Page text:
Bahrain has again stepped up restrictions on walk-in visas as part of a crackdown on illegal immigrants, according to a report.
In addition to the new rules introduced earlier this year regarding on-the-spot entry permits for expatriates, walk-in visitors to the Kingdom are now also being asked more questions before they are allowed into the country, General Directorate of Nationality, Passports and Residence human and financial resources director Nayef Al Sherooqi told the Gulf Daily News (GDN) paper.
New rules were introduced earlier this year stating expatriate residents from GCC countries were no longer allowed on-the-spot entry permits unless they fell into senior management, professional or business categories, the daily said.
Authorities said they were forced to restrict access because of cheats who use such visas to slip into Bahrain and stay on illegally, it added.
"This may have led to some nationals of countries who are allowed visas on arrival being turned away at Bahrain entry points," Al Sherooqi said.
"There is no change in the nationalities allowed in after getting visas on arrival but we are now asking questions under new rules that were implemented in February,” he told GDN.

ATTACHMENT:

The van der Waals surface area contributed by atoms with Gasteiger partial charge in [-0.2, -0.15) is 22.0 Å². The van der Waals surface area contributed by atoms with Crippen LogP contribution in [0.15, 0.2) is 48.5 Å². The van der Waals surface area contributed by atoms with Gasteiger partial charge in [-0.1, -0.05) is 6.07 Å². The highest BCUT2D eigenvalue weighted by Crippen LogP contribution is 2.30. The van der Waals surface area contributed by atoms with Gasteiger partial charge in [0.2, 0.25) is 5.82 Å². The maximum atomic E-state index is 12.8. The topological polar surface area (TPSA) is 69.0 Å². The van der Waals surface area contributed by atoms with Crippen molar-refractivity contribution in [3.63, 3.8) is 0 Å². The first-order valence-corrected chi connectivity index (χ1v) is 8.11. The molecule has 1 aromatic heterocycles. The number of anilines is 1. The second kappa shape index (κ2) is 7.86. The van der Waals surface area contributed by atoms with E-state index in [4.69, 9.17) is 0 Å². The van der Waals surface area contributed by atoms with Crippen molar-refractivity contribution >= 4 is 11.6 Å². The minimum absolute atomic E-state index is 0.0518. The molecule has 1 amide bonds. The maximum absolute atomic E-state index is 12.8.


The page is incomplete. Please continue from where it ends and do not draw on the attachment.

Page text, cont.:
"New rules are being enforced to keep a check on who enters Bahrain, rather than them just walking in."
As per the rules, visitors from 36 countries will be given walk-in visas by showing a return ticket, proof of enough money to cover their stay and a recognised address.
New questions visitors have to answer where they will be staying during their visit and if they have enough funds to support the length of their stay, GDN said,
They were earlier allowed in without those questions being asked, it added.
According to Gulf Daily News, the 36 countries include Andorra, Australia, Austria, Belgium, Brunei, Canada, China, Denmark, Finland, France, Germany, Greece, Holland, Hong Kong, Iceland, Ireland, Italy and Japan.
Lichtenstein, Luxembourg, Malaysia, Monaco, New Zealand, Norway, Portugal, Russia, San Marino, Singapore, Spain, Sweden, Switzerland, Thailand, Turkey, the UK, the US and the Vatican are also included.
"We are sure we are not rejecting any bona fide visitor," Al Sherooqi told the daily.
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